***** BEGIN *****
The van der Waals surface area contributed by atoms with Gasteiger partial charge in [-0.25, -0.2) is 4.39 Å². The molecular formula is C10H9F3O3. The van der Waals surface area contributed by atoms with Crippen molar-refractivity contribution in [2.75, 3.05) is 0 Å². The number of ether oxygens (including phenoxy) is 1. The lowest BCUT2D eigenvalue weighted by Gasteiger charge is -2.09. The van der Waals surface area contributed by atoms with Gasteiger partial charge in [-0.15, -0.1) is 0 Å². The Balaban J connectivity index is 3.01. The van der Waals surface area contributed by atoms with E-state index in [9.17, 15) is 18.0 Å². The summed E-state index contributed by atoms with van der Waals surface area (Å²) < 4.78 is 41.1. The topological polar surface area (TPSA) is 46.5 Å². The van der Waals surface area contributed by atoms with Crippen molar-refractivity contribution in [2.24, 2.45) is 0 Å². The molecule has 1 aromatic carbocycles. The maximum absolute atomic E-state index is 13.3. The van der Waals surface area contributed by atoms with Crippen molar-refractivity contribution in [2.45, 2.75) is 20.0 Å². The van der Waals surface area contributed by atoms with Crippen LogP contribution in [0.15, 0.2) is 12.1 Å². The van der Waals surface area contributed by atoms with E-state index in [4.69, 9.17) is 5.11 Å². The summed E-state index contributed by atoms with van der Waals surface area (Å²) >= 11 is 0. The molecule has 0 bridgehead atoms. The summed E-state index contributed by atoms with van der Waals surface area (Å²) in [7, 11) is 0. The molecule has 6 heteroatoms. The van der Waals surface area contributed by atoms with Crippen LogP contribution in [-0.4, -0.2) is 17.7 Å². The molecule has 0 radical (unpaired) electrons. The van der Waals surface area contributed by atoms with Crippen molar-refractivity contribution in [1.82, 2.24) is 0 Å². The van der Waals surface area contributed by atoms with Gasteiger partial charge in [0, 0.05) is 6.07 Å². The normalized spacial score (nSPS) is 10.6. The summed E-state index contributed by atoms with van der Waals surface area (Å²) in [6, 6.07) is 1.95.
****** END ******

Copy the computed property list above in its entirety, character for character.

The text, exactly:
The van der Waals surface area contributed by atoms with Gasteiger partial charge in [-0.25, -0.2) is 4.39 Å². The molecular formula is C10H9F3O3. The van der Waals surface area contributed by atoms with Crippen molar-refractivity contribution in [2.75, 3.05) is 0 Å². The number of ether oxygens (including phenoxy) is 1. The lowest BCUT2D eigenvalue weighted by Gasteiger charge is -2.09. The van der Waals surface area contributed by atoms with Gasteiger partial charge in [-0.15, -0.1) is 0 Å². The Balaban J connectivity index is 3.01. The van der Waals surface area contributed by atoms with E-state index in [9.17, 15) is 18.0 Å². The summed E-state index contributed by atoms with van der Waals surface area (Å²) < 4.78 is 41.1. The topological polar surface area (TPSA) is 46.5 Å². The van der Waals surface area contributed by atoms with Crippen molar-refractivity contribution in [2.24, 2.45) is 0 Å². The molecule has 1 aromatic carbocycles. The maximum absolute atomic E-state index is 13.3. The van der Waals surface area contributed by atoms with Crippen molar-refractivity contribution in [2.45, 2.75) is 20.0 Å². The van der Waals surface area contributed by atoms with Crippen LogP contribution in [0.15, 0.2) is 12.1 Å². The van der Waals surface area contributed by atoms with E-state index in [4.69, 9.17) is 5.11 Å². The summed E-state index contributed by atoms with van der Waals surface area (Å²) >= 11 is 0. The molecule has 0 bridgehead atoms. The summed E-state index contributed by atoms with van der Waals surface area (Å²) in [7, 11) is 0. The molecule has 6 heteroatoms. The van der Waals surface area contributed by atoms with Crippen LogP contribution in [-0.4, -0.2) is 17.7 Å². The molecule has 0 radical (unpaired) electrons. The van der Waals surface area contributed by atoms with Crippen molar-refractivity contribution in [1.82, 2.24) is 0 Å². The van der Waals surface area contributed by atoms with Gasteiger partial charge in [0, 0.05) is 6.07 Å². The normalized spacial score (nSPS) is 10.6. The summed E-state index contributed by atoms with van der Waals surface area (Å²) in [6, 6.07) is 1.95.